Pictures and Setup Instructions for a Typical Pachinko Machine

With hundreds of different variations of pachinko machines made over several decades, there aren’t instructions for every variety. But the following cover the basics setup instructions for most pachinko machines.

Step 1

Pachinko machines originally were mounted in the wall of pachinko parlors.  For home use you can mount them in a cabinet or just attach a couple of boards to the bottom (1″x4″x10″).  Next place a board across the legs to support your Ball Bucket.
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Step 2 (optional)

You may see wires, switches and a fuse.  Your machine does not need electricity.  Gravity is all that is needed to play pachinko. You can hook up electricity if you would like the lights to flash when you get a jackpot.  more details >

Step 3

Some machines will have a plastic or metal “fork” at the top of the turn in the track.  Make sure this fork is up so the prongs don’t block the flow of the pachinko balls.

Step 4

On the Lower Track there will be a Supply Tray Ball Drain Lever.  When activated all the balls will drain out of the Supply Tray into the Ball Bucket.  You need to lock this lever before loading balls in the Supply Tray.

For a Nishijin B,  you push the metal tab towards the right until the lever with the notch engages the tab.

For a Sanyo, there is a horizontal wire fits through a hole in the Supply Tray Ball Drain Lever. Pull the lever to the left and the white arms will pivot down.  Then let go of the lever.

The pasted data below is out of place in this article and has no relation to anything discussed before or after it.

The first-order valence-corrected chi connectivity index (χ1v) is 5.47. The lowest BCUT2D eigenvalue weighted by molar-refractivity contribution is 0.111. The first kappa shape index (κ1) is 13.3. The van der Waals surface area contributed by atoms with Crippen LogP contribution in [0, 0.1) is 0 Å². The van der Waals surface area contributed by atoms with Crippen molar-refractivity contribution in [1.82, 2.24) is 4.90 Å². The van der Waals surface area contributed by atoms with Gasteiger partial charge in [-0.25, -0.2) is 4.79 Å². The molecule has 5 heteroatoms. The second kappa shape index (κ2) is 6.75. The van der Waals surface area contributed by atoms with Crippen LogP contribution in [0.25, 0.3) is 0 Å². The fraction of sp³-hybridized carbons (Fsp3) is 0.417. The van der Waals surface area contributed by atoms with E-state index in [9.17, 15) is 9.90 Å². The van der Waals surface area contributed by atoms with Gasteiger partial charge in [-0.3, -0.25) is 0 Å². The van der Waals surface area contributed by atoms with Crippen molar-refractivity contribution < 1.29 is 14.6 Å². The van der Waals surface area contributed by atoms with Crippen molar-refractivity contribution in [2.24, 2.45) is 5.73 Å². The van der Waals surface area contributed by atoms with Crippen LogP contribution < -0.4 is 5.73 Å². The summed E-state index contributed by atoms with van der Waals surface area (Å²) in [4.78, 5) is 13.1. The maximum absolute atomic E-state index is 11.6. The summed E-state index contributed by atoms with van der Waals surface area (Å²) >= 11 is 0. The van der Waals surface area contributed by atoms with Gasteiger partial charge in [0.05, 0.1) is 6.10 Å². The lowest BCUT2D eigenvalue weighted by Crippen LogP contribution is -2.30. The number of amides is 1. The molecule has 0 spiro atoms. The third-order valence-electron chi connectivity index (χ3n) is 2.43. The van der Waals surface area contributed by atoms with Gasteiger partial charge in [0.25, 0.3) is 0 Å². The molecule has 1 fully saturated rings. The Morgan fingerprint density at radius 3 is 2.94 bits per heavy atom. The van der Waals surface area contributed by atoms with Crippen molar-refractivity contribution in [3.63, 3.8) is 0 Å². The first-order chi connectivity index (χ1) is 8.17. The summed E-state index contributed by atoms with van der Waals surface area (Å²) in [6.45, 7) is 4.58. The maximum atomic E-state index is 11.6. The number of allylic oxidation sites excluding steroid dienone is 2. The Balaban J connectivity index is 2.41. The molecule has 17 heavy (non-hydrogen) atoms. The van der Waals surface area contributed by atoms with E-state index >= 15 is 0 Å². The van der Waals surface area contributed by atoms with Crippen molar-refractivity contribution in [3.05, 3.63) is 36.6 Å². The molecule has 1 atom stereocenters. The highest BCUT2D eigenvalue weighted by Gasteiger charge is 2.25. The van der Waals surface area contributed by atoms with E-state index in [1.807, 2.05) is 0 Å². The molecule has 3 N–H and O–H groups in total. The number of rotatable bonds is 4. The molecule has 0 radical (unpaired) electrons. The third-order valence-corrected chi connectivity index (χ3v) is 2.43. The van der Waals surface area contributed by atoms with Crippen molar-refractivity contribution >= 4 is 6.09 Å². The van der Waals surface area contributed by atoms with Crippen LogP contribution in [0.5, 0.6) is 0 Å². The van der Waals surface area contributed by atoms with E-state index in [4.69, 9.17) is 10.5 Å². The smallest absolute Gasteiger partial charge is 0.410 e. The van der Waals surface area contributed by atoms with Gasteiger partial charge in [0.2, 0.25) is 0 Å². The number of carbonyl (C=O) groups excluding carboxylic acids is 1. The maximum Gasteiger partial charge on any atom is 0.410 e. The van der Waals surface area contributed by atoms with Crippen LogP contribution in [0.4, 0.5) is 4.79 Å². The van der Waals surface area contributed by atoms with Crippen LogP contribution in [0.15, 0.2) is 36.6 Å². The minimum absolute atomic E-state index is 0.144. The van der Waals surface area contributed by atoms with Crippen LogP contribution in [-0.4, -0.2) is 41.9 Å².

This is an older Sanyo. There is a horizontal wire fits through a hole in the Supply Tray Ball Drain Lever. Pull the lever to the left and the white arms will pivot down.  Then let go of the lever.

Step 5

The most common problem with pachinko machines is the Jackpot See-Saw is in the wrong position.  In the pictures below, the white and clear rectangular parts are the Jackpot See-Saw.  The pictures on the left are wrong.  Those on the right show the Jackpot See-Saw in the correct position.  To reset the Jackpot See-Saw, there is often a pin or plunger underneath that you push up.

Step 6

Load 250 to 1,000 balls in the Supply Tray.  The more you load, the less frequently you will have to refill your machine.  If a light comes on and stays on, if you get a jackpot but nothing is paid out or if you have balls in you Play Tray but nothing will shoot, these are often indicators you need to refill the Supply Tray.

Step 7

Load about 50 balls in the Play Tray.  When you need to empty the Play Tray, just push the Play Tray Drain Lever to the left and the balls will flow down into the Receiving Tray.

Step 8

Place a bucket under the Won Ball Outlet and Lost Ball Outlet. It is often good to have some balls already in the bucket, otherwise some balls may bounce out when they hit the bottom of the bucket, depending on what your bucket is made of and how tall it is.

Step 9

Pull the Flipper all the way down and very quickly let go.  The first time you load the machine nothing will happen because it is loading a ball into the Shooter Lane.  Pull the Flipper again and a ball will be launched onto the playfield.  Depending on how far you pull down the Flipper, you can control where the ball is shot; the left or right side of the playfield or the middle.

About Jackpots

When a ball goes in a Pocket, Tulip or the Main Attraction, the lights will flash and you will get a payout of 10 to 15 balls depending on the manufacture and model of your machine.  It doesn’t matter which Pocket the ball enters, the ball payout is always the same.  However on some machines depending on which Pocket you enter, the ball may open one or more Tulips or activate other features.

Flipper Spring

The tension of the spring determines how hard the ball is launched when you pull back on the Flipper.  You can adjust the tension by moving the metal or plastic adjustment to another hole or slot.

Detailed Instructions and Troubleshooting

If after reviewing the above steps, reviewing the original instruction sheets or watching pachinko videos on You Tube you are still unable to get your machine working, you may want to consider commercially available manuals or repair services.